When you’re not reading, writing, or teaching, how do you spend your time, energy, and money?

Really, all I do is teach, read, and write (In that order). I guess the bright side of having so little time or energy to spend is that I can save some money. If I do have any down time, I’m either at the gym or with my wife. Lots of Netflix and chill. Chewing Gum is dope. Atlanta is dope (though not on Netflix). The Office. Frasier. Black Mirror. I listen to a lot of music. Old school, mostly.

What’s something that as a child, you assumed would have changed by now, yet hasn’t; what’s something you assumed wouldn’t have changed, yet has?

By “change” I’m assuming you mean something significant like “racism would have ended” or “there would be no more homelessness.” But to answer this I’d have to pretend that my child self was much brighter and more curious about the world than he was. Either I didn’t give much thought to such things or, if I did, I’m too old to remember.

What life experience has most shaped you as a writer?

Something fairly recently, actually. A few years ago I went through a process that demanded of me that I step back from the world, so to speak, for a year or so. No parties, no conferences, no social media, etc. The relative solitude, the quiet, was a godsend. Time off the grid gave me an opportunity to reflect on a great many things, not least of which was who I was becoming as a writer. It didn’t sit well with me. I realized that after a few years in PoBiz, I had started to care about things that had absolutely nothing to do with poetry. I would have entire conversations with poet friends and never mention a single line, or poem, that meant anything to any of us. Instead, it was all contest deadlines, job searches, who just won what and was publishing where. Upon completing the aforementioned process and returning to the world, I came back feeling out of step with a lot of it. Particularly on social media. I decided, to whatever degree I could, to try and stay gone. I’ll pop my head up every now and again, but for the most part, I’m underground—reading and writing—and I’m saner than I’ve ever been.

What advice you would give to emerging poets?

Stay off Facebook, Twitter, Instagram, all the rest. Make a few real friends, keep them close. Stay hungry, but stop being thirsty. Read deeply and widely. Balance your life. Find ways other than writing poems to make money, to get laid, to become famous. Honor the tradition, don’t pimp it for grants, fellowships, or tenure. Work hard. Know that you won’t get everything you think you deserve, nor will you deserve everything you get. Say thank you, then get back to work. Work hard. And stay off Facebook.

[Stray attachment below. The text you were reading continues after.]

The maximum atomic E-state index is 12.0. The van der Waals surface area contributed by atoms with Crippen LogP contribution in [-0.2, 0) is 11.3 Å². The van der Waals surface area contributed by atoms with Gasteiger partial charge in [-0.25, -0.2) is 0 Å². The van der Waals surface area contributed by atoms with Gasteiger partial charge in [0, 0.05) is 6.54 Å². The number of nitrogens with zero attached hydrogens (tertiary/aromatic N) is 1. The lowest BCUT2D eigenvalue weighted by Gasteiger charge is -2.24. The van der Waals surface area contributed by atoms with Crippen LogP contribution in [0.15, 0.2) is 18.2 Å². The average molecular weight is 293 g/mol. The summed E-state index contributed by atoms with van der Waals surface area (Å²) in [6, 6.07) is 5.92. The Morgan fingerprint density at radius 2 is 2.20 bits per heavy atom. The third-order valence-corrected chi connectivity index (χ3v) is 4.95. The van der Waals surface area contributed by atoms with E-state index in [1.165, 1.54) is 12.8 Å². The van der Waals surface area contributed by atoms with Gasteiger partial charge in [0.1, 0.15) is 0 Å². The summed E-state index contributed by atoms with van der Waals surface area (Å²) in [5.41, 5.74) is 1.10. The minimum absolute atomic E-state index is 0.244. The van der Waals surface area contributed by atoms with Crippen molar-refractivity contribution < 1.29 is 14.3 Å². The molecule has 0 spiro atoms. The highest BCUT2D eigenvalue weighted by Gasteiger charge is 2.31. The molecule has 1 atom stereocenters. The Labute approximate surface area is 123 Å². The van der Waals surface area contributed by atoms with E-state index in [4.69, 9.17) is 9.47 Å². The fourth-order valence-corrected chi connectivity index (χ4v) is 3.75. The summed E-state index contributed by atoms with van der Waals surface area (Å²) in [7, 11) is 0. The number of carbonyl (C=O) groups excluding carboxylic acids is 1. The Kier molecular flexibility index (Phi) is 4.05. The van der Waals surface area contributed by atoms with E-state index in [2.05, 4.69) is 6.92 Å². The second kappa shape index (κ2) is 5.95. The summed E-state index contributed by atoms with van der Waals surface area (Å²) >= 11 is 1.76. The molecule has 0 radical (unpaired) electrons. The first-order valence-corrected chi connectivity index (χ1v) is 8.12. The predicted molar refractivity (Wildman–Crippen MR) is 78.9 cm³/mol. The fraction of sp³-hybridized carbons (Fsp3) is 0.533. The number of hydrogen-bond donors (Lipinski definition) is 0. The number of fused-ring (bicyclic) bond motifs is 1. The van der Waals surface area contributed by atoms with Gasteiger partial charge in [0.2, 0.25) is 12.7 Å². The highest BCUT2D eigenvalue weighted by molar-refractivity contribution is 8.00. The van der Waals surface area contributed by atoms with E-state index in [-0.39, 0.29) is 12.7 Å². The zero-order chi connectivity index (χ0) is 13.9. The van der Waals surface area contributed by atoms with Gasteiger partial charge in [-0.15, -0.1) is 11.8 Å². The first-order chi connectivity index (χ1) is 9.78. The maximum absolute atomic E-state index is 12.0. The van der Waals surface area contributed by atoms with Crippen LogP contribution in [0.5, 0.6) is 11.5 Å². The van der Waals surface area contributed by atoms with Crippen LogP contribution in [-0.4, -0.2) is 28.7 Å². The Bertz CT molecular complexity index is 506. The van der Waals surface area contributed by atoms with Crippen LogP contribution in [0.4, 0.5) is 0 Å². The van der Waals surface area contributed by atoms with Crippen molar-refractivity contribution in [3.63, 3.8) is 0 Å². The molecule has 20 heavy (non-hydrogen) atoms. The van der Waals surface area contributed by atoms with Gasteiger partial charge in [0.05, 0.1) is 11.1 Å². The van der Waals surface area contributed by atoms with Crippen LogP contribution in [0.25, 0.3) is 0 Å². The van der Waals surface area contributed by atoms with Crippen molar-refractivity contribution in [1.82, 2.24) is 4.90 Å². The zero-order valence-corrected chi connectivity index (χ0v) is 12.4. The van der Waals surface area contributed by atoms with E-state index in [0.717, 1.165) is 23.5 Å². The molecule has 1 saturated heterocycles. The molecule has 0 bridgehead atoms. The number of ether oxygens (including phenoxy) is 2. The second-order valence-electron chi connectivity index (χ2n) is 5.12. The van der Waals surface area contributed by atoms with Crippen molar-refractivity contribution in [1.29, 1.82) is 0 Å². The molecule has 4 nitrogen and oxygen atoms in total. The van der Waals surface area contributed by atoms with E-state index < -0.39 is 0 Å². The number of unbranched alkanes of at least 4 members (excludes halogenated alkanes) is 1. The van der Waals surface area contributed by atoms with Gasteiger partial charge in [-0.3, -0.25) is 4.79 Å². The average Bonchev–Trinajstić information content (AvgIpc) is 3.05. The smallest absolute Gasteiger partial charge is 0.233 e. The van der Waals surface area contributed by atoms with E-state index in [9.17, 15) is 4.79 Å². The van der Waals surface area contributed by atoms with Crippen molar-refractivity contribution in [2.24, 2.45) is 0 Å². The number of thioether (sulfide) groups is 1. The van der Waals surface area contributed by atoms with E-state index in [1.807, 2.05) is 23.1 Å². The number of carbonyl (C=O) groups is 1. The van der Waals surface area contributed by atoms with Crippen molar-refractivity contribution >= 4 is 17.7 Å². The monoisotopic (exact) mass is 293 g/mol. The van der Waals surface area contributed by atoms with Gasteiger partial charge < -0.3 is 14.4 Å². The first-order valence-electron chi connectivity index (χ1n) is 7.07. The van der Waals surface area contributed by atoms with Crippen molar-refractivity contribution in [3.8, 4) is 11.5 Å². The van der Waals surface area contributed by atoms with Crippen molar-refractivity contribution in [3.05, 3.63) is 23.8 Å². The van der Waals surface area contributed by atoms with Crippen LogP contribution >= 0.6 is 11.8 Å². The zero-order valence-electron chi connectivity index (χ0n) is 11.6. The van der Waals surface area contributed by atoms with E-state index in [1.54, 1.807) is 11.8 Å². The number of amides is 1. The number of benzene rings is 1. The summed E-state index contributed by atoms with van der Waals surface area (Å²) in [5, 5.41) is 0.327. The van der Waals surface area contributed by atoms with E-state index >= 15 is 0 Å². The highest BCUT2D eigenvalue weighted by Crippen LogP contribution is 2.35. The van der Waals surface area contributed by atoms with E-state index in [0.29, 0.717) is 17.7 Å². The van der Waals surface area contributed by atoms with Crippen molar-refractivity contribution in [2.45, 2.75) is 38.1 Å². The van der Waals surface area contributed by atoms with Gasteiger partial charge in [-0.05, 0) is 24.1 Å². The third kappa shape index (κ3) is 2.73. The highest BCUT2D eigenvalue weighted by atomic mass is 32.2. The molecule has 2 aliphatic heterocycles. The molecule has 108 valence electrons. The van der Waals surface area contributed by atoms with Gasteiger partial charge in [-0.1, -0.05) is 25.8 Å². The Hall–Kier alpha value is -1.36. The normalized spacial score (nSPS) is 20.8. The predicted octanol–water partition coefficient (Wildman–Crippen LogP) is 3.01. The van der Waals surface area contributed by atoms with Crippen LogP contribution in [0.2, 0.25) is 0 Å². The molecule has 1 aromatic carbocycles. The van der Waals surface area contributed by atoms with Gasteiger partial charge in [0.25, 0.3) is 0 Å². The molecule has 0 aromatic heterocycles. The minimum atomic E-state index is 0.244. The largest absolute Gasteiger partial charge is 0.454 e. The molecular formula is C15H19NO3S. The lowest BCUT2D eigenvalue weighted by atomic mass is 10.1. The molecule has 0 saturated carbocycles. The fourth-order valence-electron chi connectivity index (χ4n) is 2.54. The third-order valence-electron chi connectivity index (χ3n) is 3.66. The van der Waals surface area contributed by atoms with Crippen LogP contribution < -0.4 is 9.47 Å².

What year(s) were you at the Cave Canem retreat? What are a few of your favorite memories from those times?

I was at Cave Canem in ’03, ’04, and ’06. Most of my favorite memories came from my first and third years. That’s when I met people who would become, over time, my closest friends. And then there are a few little things I remember that still make me smile. I remember getting sick on the Greyhound from D.C. to Greensburg, and spending the first couple days of the retreat curled up under a blanket and my suitemate, Dante Micheaux, checking in on me to see if I needed anything. Tea? Water? That was before we even really knew each other. I remember telling Nikky Finney how much I enjoyed her reading but that I didn’t have enough money to buy her book, and Shelagh Patterson, who I had not yet met but who was standing within earshot, reaching into her pocket to hand me a twenty. I remember Regie Gibson turning me onto Robert Bly’s “Leaping Poetry,” and Adrian Matejka turning me onto the work of Eric Gamalinda and Bill Matthews. I remember partying too much one year, turning in a couple days’ worth of bullshit into workshop, and Jericho Brown being brother enough to call me out on it. I remember Carolyn Beard Whitlow bringing the house down at a fellows’ reading, and Toi dancing with the big homey, James Richardson (r.i.p.). I could go on for hours about the good old days, really. Mostly, I was just happy to be a part of the community.


Kyla Marshell’s work has appeared in Blackbird, Calyx, ESPNw, Gawker, The Guardian, O, the Oprah Magazine, and on the Poetry Foundation. Her work has earned her Cave Canem and Jacob K. Javits fellowships, two residencies to the Vermont Studio Center, and an M.F.A. in Creative Writing from Sarah Lawrence College. In 2013, Ebony.com named her one of “7 Young Black Writers You Should Know.” A Spelman College graduate originally from Boston, she grew up in Silver Spring, MD, Morehead, KY, and Portland, ME, and now lives in New York. To view Kyla’s previous interviews, visit the DOGBYTES blog.